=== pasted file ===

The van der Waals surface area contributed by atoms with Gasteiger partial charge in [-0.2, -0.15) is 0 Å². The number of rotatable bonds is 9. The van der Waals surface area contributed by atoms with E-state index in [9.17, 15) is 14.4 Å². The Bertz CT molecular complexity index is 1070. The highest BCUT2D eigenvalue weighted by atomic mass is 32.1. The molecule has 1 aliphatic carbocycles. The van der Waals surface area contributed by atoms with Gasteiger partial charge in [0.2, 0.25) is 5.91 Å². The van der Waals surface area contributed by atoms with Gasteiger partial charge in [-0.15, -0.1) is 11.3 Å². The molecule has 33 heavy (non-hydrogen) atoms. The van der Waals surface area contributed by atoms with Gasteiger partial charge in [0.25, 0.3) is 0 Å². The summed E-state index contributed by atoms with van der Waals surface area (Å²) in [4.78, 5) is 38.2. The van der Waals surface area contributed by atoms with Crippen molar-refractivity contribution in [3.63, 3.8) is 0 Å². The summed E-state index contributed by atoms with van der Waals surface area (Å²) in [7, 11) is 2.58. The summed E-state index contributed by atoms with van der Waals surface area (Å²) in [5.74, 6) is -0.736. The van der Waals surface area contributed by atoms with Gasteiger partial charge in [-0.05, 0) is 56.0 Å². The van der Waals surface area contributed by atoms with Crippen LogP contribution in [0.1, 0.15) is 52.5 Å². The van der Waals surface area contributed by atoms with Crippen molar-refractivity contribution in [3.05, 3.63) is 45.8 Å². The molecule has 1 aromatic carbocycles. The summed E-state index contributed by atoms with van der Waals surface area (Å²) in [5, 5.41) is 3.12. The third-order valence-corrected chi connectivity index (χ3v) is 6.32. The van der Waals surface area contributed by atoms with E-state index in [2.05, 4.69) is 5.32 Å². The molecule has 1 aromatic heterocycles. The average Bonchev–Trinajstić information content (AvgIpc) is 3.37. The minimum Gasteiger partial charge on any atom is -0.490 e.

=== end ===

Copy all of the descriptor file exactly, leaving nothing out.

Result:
The van der Waals surface area contributed by atoms with Gasteiger partial charge in [-0.2, -0.15) is 0 Å². The number of rotatable bonds is 9. The van der Waals surface area contributed by atoms with E-state index in [9.17, 15) is 14.4 Å². The Bertz CT molecular complexity index is 1070. The highest BCUT2D eigenvalue weighted by atomic mass is 32.1. The molecule has 1 aliphatic carbocycles. The van der Waals surface area contributed by atoms with Gasteiger partial charge in [0.2, 0.25) is 5.91 Å². The van der Waals surface area contributed by atoms with Gasteiger partial charge in [-0.15, -0.1) is 11.3 Å². The molecule has 33 heavy (non-hydrogen) atoms. The van der Waals surface area contributed by atoms with Gasteiger partial charge in [0.25, 0.3) is 0 Å². The summed E-state index contributed by atoms with van der Waals surface area (Å²) in [4.78, 5) is 38.2. The van der Waals surface area contributed by atoms with Crippen molar-refractivity contribution in [3.63, 3.8) is 0 Å². The summed E-state index contributed by atoms with van der Waals surface area (Å²) in [7, 11) is 2.58. The summed E-state index contributed by atoms with van der Waals surface area (Å²) in [5.74, 6) is -0.736. The van der Waals surface area contributed by atoms with Gasteiger partial charge in [-0.05, 0) is 56.0 Å². The van der Waals surface area contributed by atoms with Crippen LogP contribution in [0.1, 0.15) is 52.5 Å². The van der Waals surface area contributed by atoms with Crippen molar-refractivity contribution in [3.05, 3.63) is 45.8 Å². The molecule has 1 aromatic carbocycles. The summed E-state index contributed by atoms with van der Waals surface area (Å²) in [5, 5.41) is 3.12. The third-order valence-corrected chi connectivity index (χ3v) is 6.32. The van der Waals surface area contributed by atoms with E-state index in [2.05, 4.69) is 5.32 Å². The molecule has 1 aromatic heterocycles. The average Bonchev–Trinajstić information content (AvgIpc) is 3.37. The minimum Gasteiger partial charge on any atom is -0.490 e.